by Amy Baez, Staff Writer, October 2021

Autumn is finally here. As pumpkins are carved out and hot, delicious apple cider makes a comeback, the spirits of Nobles awaken. When asked about paranormal activity on campus, the majority of people think about the Castle, and its secret passageways. But Wiggins Hall Dormitory, located far away from the rest of campus, has seen its fair share of unsettling events since 2004, when it was first built. The old building has been through it all, from flickering lights in the bathroom to seeing moving shadows but with no person attached on late trips to the laundry room.

On thundering rainy nights, however, the same ghost always appears outside the dorms. 

I remember how the raindrops ran down my windowpane one Sunday night. It was one of those rare occasions when I arrived before my roommate, in my room

As I put away clothes in the drawer, I noticed something outside of my window. In the distance, out on the football field, stood a boy. 

Far away in the middle of the field his pale skin glowed a sickly color under the surrounding lamp posts. I could not tell if he saw me, but I could see him.

This boy was no stranger; Dan Matlack, a former faculty member, would tell me about random historical events of the school whenever I stopped by the Main Common Room, a communal area where boarding students from both sides of the gender-divided dorms hang out together.

 In 2019, he told me the tragic tale of 1995’s Headmaster Elliot Putnam’s son, Arthur, who died on campus. He described how this boy had fallen down Dr. Hill, the slope that the head of the school’s house stands upon, during a thunderstorm and was crushed by an uprooted tree. The toy ball he was playing with rolled away from his fingers, and got lost on the muddy field. 

Ever since then, people say they can often hear shrill laughter and squeaks of a toy. He can even be sighted, chasing after his ball, on the gloomiest of nights.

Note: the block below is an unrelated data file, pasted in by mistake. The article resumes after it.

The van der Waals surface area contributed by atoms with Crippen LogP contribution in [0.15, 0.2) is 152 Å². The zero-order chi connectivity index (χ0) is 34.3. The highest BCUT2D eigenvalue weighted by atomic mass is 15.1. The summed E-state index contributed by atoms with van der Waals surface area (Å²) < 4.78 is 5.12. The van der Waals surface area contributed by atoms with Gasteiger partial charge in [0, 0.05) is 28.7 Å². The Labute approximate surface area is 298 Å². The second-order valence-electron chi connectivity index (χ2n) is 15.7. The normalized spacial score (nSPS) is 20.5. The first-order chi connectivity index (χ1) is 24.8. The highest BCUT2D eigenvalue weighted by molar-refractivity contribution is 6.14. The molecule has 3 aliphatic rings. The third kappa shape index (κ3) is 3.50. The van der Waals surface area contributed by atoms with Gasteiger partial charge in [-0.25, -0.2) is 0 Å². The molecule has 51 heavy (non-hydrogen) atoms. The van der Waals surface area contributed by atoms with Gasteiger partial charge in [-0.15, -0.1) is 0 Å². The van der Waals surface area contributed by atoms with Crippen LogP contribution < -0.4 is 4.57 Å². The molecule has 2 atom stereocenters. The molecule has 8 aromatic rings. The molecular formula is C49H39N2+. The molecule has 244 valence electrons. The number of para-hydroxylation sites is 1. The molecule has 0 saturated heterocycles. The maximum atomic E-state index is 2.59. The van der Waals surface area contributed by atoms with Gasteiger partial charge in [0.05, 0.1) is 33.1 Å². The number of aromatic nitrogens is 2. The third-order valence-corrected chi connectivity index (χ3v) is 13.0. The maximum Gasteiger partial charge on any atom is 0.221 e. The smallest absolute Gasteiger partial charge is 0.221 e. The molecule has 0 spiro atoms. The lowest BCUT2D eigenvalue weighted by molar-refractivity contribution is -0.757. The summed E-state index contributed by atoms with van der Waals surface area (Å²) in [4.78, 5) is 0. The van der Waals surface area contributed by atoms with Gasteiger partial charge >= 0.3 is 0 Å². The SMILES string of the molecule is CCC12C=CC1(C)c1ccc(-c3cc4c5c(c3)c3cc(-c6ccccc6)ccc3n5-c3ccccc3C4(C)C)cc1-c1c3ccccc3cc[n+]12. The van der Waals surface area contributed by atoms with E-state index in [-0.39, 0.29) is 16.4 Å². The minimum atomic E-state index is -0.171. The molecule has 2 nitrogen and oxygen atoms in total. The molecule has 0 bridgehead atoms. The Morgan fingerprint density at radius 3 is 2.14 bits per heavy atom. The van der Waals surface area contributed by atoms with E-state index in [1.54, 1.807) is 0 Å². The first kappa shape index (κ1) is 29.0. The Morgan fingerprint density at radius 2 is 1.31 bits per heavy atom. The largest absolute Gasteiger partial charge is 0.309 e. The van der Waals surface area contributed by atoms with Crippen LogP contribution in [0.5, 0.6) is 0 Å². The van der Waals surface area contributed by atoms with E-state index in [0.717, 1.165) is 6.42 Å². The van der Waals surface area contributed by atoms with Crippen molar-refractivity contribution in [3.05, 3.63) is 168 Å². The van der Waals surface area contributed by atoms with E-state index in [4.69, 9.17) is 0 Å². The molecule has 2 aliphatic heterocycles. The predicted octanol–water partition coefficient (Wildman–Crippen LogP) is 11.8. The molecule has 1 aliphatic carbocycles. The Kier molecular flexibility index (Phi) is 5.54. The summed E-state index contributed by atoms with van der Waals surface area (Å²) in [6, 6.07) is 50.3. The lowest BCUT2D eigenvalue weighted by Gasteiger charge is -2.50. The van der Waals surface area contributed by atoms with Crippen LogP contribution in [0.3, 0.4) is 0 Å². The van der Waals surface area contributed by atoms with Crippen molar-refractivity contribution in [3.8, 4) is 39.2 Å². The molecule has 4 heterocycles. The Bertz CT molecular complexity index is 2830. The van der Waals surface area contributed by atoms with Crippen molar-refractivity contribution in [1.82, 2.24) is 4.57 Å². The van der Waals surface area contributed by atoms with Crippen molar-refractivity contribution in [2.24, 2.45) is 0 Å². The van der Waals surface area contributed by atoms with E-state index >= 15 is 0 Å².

It was not until I saw him with my own two eyes that I remembered what Matlack had shared with me. 

The boy stood there on the field, staring blankly ahead. At first, I believed it was one of the dorm parents’ children, but by that time, all of them would have been asleep. 

My curiosity would not let me look away as I tried to think of a reason for someone to be outside of the dorms, especially because ghosts are not real. Suddenly, there was a knock on the door. Thinking it was my roommate who had finally arrived, I headed for the door. But when I opened it, no one stood outside. I spun around, only to see the sports field ahead of my window was bare—no boy in sight. I assumed I just needed to sleep. 

That was until I heard a soft laugh. I could not pinpoint where it had come from, but a chill ran up my spine. 

I distracted myself from the panic growing inside me by continuing to unpack my clothes. The creepy laugh resonated in my mind as I tidied up my room before heading to my bed. I was hesitant about turning off the light, but eventually did. The light switch was at the entrance of my room, and I rushed to bed as the darkness closed in. When I settled into bed and was on the verge of falling asleep, a knock from the window suddenly woke me. I sat up in bed and slowly tilted my head to see through the glass. Nothing was there except for the dark leaves rustling against the bottom of the window.

I got out of bed to pull the blinds down, but when I looked up, a boy was staring straight back at me. 

He was nearly pressed up against the window and his breath fogged up the glass separating us. His eyes were sullen and purple and his rain-drenched hair stuck to his forehead. What most struck me was the crimson bruise on his crown, which I could only assume was from the heavy blow he suffered many years ago.

He leisurely raised his arm, presenting the red ball weathered by the storm. As he squeezed it between his thin fingers, he suddenly let go of the ball, which released  a sharp squeak as it hit the ground. 

Something cold and wet gently bumped into my foot, and when I looked down, I was startled to see the red ball. How did it make its way inside? 

Reluctantly looking back up from my feet and summoning the last shred of courage I had, I took one step closer to the window. 

As I leaned forward, I finally realized that he was not in front of me, but behind as I felt a slight tap on my left shoulder.